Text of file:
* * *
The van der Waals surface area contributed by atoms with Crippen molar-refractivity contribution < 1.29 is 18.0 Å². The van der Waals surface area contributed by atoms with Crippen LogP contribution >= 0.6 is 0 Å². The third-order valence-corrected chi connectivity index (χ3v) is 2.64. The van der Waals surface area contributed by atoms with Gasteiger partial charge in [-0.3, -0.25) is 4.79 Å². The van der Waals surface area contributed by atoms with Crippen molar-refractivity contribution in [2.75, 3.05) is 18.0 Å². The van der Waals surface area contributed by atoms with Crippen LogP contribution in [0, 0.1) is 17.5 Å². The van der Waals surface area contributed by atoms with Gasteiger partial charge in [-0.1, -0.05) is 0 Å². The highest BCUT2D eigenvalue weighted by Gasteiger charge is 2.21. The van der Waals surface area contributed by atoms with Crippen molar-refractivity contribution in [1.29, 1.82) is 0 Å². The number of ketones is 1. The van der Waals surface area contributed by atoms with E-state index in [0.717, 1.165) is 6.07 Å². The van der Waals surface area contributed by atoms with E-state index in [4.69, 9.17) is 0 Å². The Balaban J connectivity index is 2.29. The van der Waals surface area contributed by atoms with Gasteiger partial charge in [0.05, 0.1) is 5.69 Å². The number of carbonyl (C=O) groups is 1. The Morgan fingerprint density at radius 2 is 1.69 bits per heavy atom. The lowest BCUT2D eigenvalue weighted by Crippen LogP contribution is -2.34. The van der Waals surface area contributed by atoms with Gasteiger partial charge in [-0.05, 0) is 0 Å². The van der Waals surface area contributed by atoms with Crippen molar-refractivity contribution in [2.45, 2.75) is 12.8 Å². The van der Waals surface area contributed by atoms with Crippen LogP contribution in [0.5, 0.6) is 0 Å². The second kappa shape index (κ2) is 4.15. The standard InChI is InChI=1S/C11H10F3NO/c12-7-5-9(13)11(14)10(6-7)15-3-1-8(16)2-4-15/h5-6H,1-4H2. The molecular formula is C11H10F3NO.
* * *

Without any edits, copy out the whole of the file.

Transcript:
The van der Waals surface area contributed by atoms with Crippen molar-refractivity contribution < 1.29 is 18.0 Å². The van der Waals surface area contributed by atoms with Crippen LogP contribution >= 0.6 is 0 Å². The third-order valence-corrected chi connectivity index (χ3v) is 2.64. The van der Waals surface area contributed by atoms with Gasteiger partial charge in [-0.3, -0.25) is 4.79 Å². The van der Waals surface area contributed by atoms with Crippen molar-refractivity contribution in [2.75, 3.05) is 18.0 Å². The van der Waals surface area contributed by atoms with Crippen LogP contribution in [0, 0.1) is 17.5 Å². The van der Waals surface area contributed by atoms with Gasteiger partial charge in [-0.1, -0.05) is 0 Å². The highest BCUT2D eigenvalue weighted by Gasteiger charge is 2.21. The van der Waals surface area contributed by atoms with Crippen molar-refractivity contribution in [1.29, 1.82) is 0 Å². The number of ketones is 1. The van der Waals surface area contributed by atoms with E-state index in [0.717, 1.165) is 6.07 Å². The van der Waals surface area contributed by atoms with E-state index in [4.69, 9.17) is 0 Å². The Balaban J connectivity index is 2.29. The van der Waals surface area contributed by atoms with Gasteiger partial charge in [0.05, 0.1) is 5.69 Å². The number of carbonyl (C=O) groups is 1. The Morgan fingerprint density at radius 2 is 1.69 bits per heavy atom. The lowest BCUT2D eigenvalue weighted by Crippen LogP contribution is -2.34. The van der Waals surface area contributed by atoms with Gasteiger partial charge in [-0.05, 0) is 0 Å². The van der Waals surface area contributed by atoms with Crippen molar-refractivity contribution in [2.45, 2.75) is 12.8 Å². The van der Waals surface area contributed by atoms with Crippen LogP contribution in [0.5, 0.6) is 0 Å². The second kappa shape index (κ2) is 4.15. The standard InChI is InChI=1S/C11H10F3NO/c12-7-5-9(13)11(14)10(6-7)15-3-1-8(16)2-4-15/h5-6H,1-4H2. The molecular formula is C11H10F3NO.